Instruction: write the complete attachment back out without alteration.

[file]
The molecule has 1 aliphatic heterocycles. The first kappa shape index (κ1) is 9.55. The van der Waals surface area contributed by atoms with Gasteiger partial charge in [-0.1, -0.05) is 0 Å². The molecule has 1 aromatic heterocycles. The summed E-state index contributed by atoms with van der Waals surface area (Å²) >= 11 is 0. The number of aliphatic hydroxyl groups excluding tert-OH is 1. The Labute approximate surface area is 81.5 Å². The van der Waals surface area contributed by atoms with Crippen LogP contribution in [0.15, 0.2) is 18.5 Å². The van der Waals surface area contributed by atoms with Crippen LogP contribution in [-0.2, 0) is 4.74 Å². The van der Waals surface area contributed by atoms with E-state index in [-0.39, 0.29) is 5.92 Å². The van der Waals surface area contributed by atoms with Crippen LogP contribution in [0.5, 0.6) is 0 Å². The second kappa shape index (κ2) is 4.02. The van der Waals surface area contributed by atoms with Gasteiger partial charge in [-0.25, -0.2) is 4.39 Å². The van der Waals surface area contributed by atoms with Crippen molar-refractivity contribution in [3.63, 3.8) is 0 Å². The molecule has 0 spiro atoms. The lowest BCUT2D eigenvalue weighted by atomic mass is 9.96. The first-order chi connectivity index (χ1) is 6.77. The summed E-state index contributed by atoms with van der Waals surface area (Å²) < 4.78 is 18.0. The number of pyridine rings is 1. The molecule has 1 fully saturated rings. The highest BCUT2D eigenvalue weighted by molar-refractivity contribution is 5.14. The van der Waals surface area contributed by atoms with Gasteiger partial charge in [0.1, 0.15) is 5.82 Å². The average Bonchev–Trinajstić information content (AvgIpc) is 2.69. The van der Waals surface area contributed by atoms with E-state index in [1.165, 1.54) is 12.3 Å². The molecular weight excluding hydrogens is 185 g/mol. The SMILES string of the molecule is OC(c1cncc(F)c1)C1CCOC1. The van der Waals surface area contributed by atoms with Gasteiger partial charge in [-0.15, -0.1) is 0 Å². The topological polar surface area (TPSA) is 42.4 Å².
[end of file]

The molecule has 1 aliphatic heterocycles. The first kappa shape index (κ1) is 9.55. The van der Waals surface area contributed by atoms with Gasteiger partial charge in [-0.1, -0.05) is 0 Å². The molecule has 1 aromatic heterocycles. The summed E-state index contributed by atoms with van der Waals surface area (Å²) >= 11 is 0. The number of aliphatic hydroxyl groups excluding tert-OH is 1. The Labute approximate surface area is 81.5 Å². The van der Waals surface area contributed by atoms with Crippen LogP contribution in [0.15, 0.2) is 18.5 Å². The van der Waals surface area contributed by atoms with Crippen LogP contribution in [-0.2, 0) is 4.74 Å². The van der Waals surface area contributed by atoms with E-state index in [-0.39, 0.29) is 5.92 Å². The van der Waals surface area contributed by atoms with Crippen LogP contribution in [0.5, 0.6) is 0 Å². The second kappa shape index (κ2) is 4.02. The van der Waals surface area contributed by atoms with Gasteiger partial charge in [-0.25, -0.2) is 4.39 Å². The van der Waals surface area contributed by atoms with Crippen molar-refractivity contribution in [3.63, 3.8) is 0 Å². The molecule has 0 spiro atoms. The lowest BCUT2D eigenvalue weighted by atomic mass is 9.96. The first-order chi connectivity index (χ1) is 6.77. The summed E-state index contributed by atoms with van der Waals surface area (Å²) < 4.78 is 18.0. The number of pyridine rings is 1. The molecule has 1 fully saturated rings. The highest BCUT2D eigenvalue weighted by molar-refractivity contribution is 5.14. The van der Waals surface area contributed by atoms with Gasteiger partial charge in [0.1, 0.15) is 5.82 Å². The average Bonchev–Trinajstić information content (AvgIpc) is 2.69. The van der Waals surface area contributed by atoms with E-state index in [1.165, 1.54) is 12.3 Å². The molecular weight excluding hydrogens is 185 g/mol. The SMILES string of the molecule is OC(c1cncc(F)c1)C1CCOC1. The van der Waals surface area contributed by atoms with Gasteiger partial charge in [-0.15, -0.1) is 0 Å². The topological polar surface area (TPSA) is 42.4 Å².